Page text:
9. Differential Diagnosis of GP

The diagnosis of GP using specimens obtained during surgical removal or endoscopic resection is not always difficult, because the characteristic 3 components can be confirmed with ease. In contrast, the diagnosis using biopsy specimens has been regarded as extremely difficult. In fact, our present review found that the biopsy diagnostic rate before surgical intervention was only 16.7% (10/60) in the literature. The differential diagnoses include gastrointestinal stromal tumor, smooth muscle tumor, NET, ganglioneuroma, and paraganglioma. Gastrointestinal stromal tumor, smooth muscle tumor, and adenocarcinoma can easily be excluded with immunohistochemical staining for S100 protein, synaptophysin, and/or chromogranin A. Ganglioneuroma lacks the epithelioid component, while GP usually shows a prominent epithelioid component. Paraganglioma lacks ganglion-like cells, and it is very rare in the duodenum [73]. Although NET G1 is the most important differential diagnosis, GP has often been misdiagnosed as NET G1 owing to its low cell proliferative activity. In fact, positive immunoreactivity for neuroendocrine markers and neither mitosis nor prominent Ki-67 immunoreactivity in GP are similar to the findings in NET G1. Nevertheless, as a benign course is more common in cases of GP than in cases of NET G1, it is important to clearly differentiate GP from NET G1. In our multi-institutional retrospective study, we found that the typical epithelioid cells of GP exhibited positive immunoreactivity for the progesterone receptor and pancreatic polypeptide, whereas tumor cells of NET G1 were negative for both markers [6]. Therefore, immunohistochemical analysis of the progesterone receptor and pancreatic polypeptide can assist in differentiating GP from NET G1, even with biopsy specimens.

10. Clinical Management of GP 

Although GP has been considered an extremely benign neuroendocrine tumor, a previous report mentioned that a patient died from GP [11] and our literature survey found that gastrointestinal bleeding, which can cause severe anemia, was the most common symptom. Furthermore, 25 of 230 cases of GP showed lymph node metastasis and 1 patient has been reported as showing a recurrence due to a residue of a previous tumor at his initial surgical intervention [46]. These findings indicate that surgical or endoscopic intervention for GP is needed and observation with careful follow-up may be undesirable.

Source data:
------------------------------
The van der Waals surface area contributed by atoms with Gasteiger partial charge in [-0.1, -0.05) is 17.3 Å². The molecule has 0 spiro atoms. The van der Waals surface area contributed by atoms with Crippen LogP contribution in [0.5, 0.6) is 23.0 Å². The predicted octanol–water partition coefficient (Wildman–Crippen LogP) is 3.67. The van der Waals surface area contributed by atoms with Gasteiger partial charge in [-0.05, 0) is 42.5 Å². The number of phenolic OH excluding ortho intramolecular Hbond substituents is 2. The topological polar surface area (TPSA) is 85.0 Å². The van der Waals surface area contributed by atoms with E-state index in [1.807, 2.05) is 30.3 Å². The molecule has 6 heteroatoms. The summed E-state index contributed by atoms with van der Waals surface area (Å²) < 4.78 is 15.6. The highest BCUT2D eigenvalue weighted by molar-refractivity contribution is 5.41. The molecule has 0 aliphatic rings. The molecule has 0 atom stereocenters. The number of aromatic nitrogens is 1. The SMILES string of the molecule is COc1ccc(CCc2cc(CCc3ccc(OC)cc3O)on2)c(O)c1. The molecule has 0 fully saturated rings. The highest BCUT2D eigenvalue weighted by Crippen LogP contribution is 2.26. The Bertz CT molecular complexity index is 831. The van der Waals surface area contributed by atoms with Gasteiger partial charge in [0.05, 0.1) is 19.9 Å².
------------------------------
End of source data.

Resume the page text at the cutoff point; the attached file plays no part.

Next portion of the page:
In the literature survey, we found that 26 patients underwent an endoscopic procedure for treatment, while only 1 patient required additional surgical intervention owing to the presence of a tumor residue following the initial procedure [47]. These findings indicate that endoscopic procedures can yield favorable results in patients with duodenal GP, if indicated.

Although 2 patients received irradiation after surgical interventions [11, 60], we believe that patients without residual tumors do not require adjuvant therapy because no recurrence or metastasis has been reported in such patients. However, it is still unclear whether a residual tumor can be controlled with irradiation or chemotherapy alone without surgical intervention. Further evaluation of the incidence of GP is warranted. GP has been regarded as an extremely rare NET; however, we previously found that 4 of 10 patients (40.0%) with duodenal NET G1 actually had GP [6]. This suggests that GP accounts for a substantial, constant percentage of duodenal NETs.

11. Conclusion

Our new and larger literature survey provided up-to-date clinicopathological information of GP. Since the first case report published by Dahl et al. [8] in 1957, 254 cases of GP have been reported. Our previous literature survey [7] published in 2011 found 192 cases of GP. Therefore, 62 new cases have been identified in the past 5 years, indicating that clinicians and/or pathologists are gradually recognizing the existence of GP and that GP accounts for a substantial percentage of duodenal NETs. As the prognosis differs between GP and NET G1, it is important to differentiate between them. We emphasize the usefulness of immunohistochemical analysis of the progesterone receptor and pancreatic polypeptide for differentiating GP from NET G1, and we believe that this can help improve the clinical management of GP. We found that 1 patient died from GP [11] and that 25 and 3 patients with GP showed lymph node and liver metastases, respectively. To elucidate the risk factors for metastasis and tumor progression of GP, further investigations on GP are required.

Competing Interests

The authors declare that there are no competing interests regarding the publication of this paper.

Acknowledgments

This work was supported by a Grant-in-Aid for Scientific Research from the Ministry of Education, Culture, Sports, Science, and Technology of Japan (no. 26860774) and a research grant from the Kanagawa Cancer Center (no. 28-07). The authors also thank Sachie Osanai and Rie Kajihara for their excellent pathological and technical support and Keisuke Kazama, Tetsuta Satoyoshi, Atsushi Wada, and Takao Ishiwatari for their clinicopathological advice.